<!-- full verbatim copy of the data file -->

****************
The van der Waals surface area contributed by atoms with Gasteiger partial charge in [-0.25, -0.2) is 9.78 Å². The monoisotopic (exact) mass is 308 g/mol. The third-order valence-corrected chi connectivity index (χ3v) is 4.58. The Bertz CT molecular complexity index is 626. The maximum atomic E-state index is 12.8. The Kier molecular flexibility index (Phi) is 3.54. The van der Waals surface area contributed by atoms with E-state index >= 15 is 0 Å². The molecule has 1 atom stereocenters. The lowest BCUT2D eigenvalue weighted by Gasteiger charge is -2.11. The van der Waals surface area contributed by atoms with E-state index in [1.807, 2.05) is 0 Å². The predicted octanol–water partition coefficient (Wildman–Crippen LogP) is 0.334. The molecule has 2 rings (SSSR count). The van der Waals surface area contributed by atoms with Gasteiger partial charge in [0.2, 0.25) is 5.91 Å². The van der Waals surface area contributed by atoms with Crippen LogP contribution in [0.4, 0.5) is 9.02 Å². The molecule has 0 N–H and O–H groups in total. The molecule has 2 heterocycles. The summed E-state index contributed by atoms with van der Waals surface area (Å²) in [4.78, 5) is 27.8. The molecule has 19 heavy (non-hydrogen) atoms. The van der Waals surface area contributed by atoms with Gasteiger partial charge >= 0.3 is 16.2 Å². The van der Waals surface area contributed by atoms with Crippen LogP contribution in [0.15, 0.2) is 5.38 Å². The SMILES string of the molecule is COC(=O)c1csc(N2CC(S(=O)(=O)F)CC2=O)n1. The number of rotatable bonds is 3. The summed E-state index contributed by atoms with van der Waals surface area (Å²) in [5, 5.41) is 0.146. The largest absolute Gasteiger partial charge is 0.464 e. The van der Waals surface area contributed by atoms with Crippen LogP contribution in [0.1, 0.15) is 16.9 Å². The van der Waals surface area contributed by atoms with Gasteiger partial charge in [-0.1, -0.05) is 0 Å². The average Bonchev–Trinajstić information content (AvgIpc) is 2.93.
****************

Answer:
The van der Waals surface area contributed by atoms with Gasteiger partial charge in [-0.25, -0.2) is 9.78 Å². The monoisotopic (exact) mass is 308 g/mol. The third-order valence-corrected chi connectivity index (χ3v) is 4.58. The Bertz CT molecular complexity index is 626. The maximum atomic E-state index is 12.8. The Kier molecular flexibility index (Phi) is 3.54. The van der Waals surface area contributed by atoms with E-state index >= 15 is 0 Å². The molecule has 1 atom stereocenters. The lowest BCUT2D eigenvalue weighted by Gasteiger charge is -2.11. The van der Waals surface area contributed by atoms with E-state index in [1.807, 2.05) is 0 Å². The predicted octanol–water partition coefficient (Wildman–Crippen LogP) is 0.334. The molecule has 2 rings (SSSR count). The van der Waals surface area contributed by atoms with Gasteiger partial charge in [0.2, 0.25) is 5.91 Å². The van der Waals surface area contributed by atoms with Crippen LogP contribution in [0.4, 0.5) is 9.02 Å². The molecule has 0 N–H and O–H groups in total. The molecule has 2 heterocycles. The summed E-state index contributed by atoms with van der Waals surface area (Å²) in [4.78, 5) is 27.8. The molecule has 19 heavy (non-hydrogen) atoms. The van der Waals surface area contributed by atoms with Gasteiger partial charge >= 0.3 is 16.2 Å². The van der Waals surface area contributed by atoms with Crippen LogP contribution in [0.15, 0.2) is 5.38 Å². The SMILES string of the molecule is COC(=O)c1csc(N2CC(S(=O)(=O)F)CC2=O)n1. The number of rotatable bonds is 3. The summed E-state index contributed by atoms with van der Waals surface area (Å²) in [5, 5.41) is 0.146. The largest absolute Gasteiger partial charge is 0.464 e. The van der Waals surface area contributed by atoms with Crippen LogP contribution in [0.1, 0.15) is 16.9 Å². The van der Waals surface area contributed by atoms with Gasteiger partial charge in [-0.1, -0.05) is 0 Å². The average Bonchev–Trinajstić information content (AvgIpc) is 2.93.